Prejudice in Harper Lee 's Maycomb can be found in all shapes and sizes, in adults and children, and in both black and white citizens. The primary and most troubling form is that of racial prejudice, commonplace in the Deep South of the Depression era. Racial prejudice can be found in...
Prejudice in Harper Lee's Maycomb can be found in all shapes and sizes, in adults and children, and in both black and white citizens. The primary and most troubling form is that of racial prejudice, commonplace in the Deep South of the Depression era. Racial prejudice can be found in the elder members of the Ewell family, the "disgrace of Maycomb for three generations." Father Bob and daughter Mayella send an innocent black man, Tom Robinson, to his death because of their hatred of black men. Bob further harrasses Tom's widow, Helen, after Tom's death; and son Burris hates his teacher, Miss Caroline, who he calls a " 'snot-nosed slut of a schoolteacher.' " The Cunningham family of Old Sarum attempts to lynch Tom before the trial, but they think better of it, and one of the family members initially is the lone holdout on the jury. Tom's jury fails to act on the evidence presented, instead convicting him because of his skin color, since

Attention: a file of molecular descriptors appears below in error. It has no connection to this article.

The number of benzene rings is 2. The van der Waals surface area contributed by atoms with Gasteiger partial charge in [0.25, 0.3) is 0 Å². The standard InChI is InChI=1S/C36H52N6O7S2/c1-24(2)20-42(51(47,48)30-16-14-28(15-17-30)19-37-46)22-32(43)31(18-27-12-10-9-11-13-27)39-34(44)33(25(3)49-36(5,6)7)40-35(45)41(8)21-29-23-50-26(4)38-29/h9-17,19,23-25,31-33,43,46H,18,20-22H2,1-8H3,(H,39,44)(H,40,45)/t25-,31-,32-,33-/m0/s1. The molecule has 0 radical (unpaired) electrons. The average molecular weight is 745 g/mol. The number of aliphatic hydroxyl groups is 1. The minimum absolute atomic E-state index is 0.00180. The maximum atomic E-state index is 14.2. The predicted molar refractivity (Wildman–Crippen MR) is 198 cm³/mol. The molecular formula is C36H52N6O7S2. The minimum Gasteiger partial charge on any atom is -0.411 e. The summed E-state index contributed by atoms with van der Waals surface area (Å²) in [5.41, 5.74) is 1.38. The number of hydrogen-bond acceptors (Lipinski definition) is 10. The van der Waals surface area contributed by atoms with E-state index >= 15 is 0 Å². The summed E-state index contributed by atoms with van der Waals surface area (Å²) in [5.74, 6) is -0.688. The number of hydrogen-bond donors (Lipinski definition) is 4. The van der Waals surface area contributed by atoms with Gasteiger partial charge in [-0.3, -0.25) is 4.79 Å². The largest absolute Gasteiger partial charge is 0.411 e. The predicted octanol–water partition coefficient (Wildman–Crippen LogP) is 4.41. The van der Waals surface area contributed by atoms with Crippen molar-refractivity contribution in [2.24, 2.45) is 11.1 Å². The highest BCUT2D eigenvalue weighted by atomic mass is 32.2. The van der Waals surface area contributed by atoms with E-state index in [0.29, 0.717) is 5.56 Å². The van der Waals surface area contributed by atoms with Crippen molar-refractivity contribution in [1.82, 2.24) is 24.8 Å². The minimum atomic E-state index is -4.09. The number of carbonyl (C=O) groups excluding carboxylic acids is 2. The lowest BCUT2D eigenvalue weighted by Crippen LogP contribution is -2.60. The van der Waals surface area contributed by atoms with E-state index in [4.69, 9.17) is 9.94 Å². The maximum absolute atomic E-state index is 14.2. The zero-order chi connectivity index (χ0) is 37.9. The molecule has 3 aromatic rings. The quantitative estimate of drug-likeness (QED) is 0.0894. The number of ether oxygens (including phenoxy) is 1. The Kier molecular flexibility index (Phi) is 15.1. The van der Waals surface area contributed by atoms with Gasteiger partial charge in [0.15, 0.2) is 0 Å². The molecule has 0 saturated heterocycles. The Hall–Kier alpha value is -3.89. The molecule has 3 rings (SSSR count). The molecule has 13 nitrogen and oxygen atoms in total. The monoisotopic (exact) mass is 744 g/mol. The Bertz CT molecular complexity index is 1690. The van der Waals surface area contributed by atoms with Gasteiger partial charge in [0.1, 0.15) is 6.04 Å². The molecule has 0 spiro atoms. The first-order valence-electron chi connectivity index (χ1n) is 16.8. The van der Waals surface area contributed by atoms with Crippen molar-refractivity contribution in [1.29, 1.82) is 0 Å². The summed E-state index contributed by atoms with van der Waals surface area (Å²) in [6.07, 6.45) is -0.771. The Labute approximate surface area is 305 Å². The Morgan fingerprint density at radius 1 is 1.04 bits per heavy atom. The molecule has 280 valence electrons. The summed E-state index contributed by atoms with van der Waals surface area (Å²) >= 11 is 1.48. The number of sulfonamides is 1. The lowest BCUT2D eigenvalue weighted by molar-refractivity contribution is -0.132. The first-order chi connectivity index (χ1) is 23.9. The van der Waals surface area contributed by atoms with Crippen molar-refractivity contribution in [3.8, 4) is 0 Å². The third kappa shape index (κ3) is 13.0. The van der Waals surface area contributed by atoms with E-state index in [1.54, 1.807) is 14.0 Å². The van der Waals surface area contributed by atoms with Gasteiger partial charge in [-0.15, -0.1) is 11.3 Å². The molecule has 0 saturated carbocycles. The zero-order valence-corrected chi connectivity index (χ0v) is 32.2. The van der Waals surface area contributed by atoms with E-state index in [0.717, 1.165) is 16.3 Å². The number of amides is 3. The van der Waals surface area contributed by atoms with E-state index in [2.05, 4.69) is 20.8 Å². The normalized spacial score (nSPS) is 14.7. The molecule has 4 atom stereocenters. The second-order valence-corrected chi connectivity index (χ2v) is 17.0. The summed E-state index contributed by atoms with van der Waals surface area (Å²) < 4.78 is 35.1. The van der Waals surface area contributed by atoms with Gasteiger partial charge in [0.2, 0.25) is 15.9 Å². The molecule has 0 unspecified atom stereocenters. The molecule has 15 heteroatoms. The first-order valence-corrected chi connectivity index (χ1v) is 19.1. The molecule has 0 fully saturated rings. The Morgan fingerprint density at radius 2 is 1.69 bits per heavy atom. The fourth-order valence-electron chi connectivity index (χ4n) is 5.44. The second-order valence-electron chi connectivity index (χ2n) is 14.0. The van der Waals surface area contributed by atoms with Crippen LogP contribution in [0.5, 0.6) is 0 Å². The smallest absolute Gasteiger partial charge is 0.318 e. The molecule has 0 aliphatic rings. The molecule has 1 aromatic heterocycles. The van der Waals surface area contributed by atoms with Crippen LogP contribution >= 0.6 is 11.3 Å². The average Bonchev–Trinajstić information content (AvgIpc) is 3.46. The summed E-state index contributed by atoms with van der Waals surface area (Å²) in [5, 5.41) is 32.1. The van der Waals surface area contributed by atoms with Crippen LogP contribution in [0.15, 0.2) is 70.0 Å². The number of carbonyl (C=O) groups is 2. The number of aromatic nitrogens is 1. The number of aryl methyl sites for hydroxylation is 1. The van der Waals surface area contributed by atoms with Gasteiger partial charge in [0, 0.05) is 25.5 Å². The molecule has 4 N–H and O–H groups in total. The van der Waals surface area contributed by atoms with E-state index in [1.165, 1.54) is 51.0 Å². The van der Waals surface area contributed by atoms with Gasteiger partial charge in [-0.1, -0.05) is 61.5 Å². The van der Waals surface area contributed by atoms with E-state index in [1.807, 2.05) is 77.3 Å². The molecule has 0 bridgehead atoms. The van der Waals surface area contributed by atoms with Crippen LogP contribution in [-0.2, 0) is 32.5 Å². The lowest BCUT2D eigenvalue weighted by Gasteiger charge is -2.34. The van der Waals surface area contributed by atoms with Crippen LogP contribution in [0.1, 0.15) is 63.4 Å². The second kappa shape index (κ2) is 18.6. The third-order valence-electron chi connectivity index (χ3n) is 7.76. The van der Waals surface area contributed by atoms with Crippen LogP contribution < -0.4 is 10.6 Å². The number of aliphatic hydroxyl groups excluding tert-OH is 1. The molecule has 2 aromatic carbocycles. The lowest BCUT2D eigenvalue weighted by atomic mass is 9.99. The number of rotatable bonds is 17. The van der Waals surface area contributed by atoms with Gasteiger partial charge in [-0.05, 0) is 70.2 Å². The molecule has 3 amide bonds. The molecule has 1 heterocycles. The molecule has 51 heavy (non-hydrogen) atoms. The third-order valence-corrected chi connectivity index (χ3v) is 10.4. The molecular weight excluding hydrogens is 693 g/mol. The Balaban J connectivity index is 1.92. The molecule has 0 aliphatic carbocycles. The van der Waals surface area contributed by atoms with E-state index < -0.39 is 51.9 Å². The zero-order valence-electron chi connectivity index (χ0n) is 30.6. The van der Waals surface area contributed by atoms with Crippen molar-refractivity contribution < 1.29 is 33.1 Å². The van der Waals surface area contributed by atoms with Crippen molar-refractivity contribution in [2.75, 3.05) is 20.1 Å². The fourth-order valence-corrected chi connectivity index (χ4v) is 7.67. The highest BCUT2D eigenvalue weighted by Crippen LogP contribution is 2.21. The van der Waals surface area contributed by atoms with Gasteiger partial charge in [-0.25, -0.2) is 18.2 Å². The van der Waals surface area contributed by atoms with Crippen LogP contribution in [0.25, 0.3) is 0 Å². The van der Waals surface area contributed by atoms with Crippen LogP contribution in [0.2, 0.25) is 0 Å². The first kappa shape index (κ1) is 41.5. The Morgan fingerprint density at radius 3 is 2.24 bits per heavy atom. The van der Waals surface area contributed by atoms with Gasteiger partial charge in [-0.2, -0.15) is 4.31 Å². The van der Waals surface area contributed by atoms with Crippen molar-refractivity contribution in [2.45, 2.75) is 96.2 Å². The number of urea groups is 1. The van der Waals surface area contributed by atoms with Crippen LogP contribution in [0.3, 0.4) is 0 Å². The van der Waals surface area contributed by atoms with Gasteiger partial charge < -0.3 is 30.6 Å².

"The jury couldn't possibly be expected to take Tom's word against the Ewells'." (Chapter 9)
Children, like Scout's Cousin Francis and her classmate, Cecil Jacobs, routinely use the "N" word--as does Scout until Atticus explains its "common" usage and forbids her from using it. Atticus's neighbors, specifically Miss Stephanie and Nathan Radley also use the "N" word: Miss Stephanie jokes about keeping a lookout for a "white nigger" after Nathan chases the children from his property with a shotgun blast. Nathan apparently has no qualms about killing a black man should one return to his property. Racial prejudice can also be found in the black community: One black woman, Lula, is not happy when Calpurnia brings Jem and Scout to her " 'nigger church.' "
There are other forms of prejudice, such as that against women (Alabama does not allow women to serve on juries); children (Jem and Scout are blamed by Dick Avery for the unseasonably cold weather that hits Maycomb in Chapter 8); and outsiders (Miss Caroline is scrutinized because she comes from northern Alabama; the Misses Tutti and Frutti are scorned because they are both Yankees and Republicans; and Boo Radley is feared because of his mental state and reclusiveness).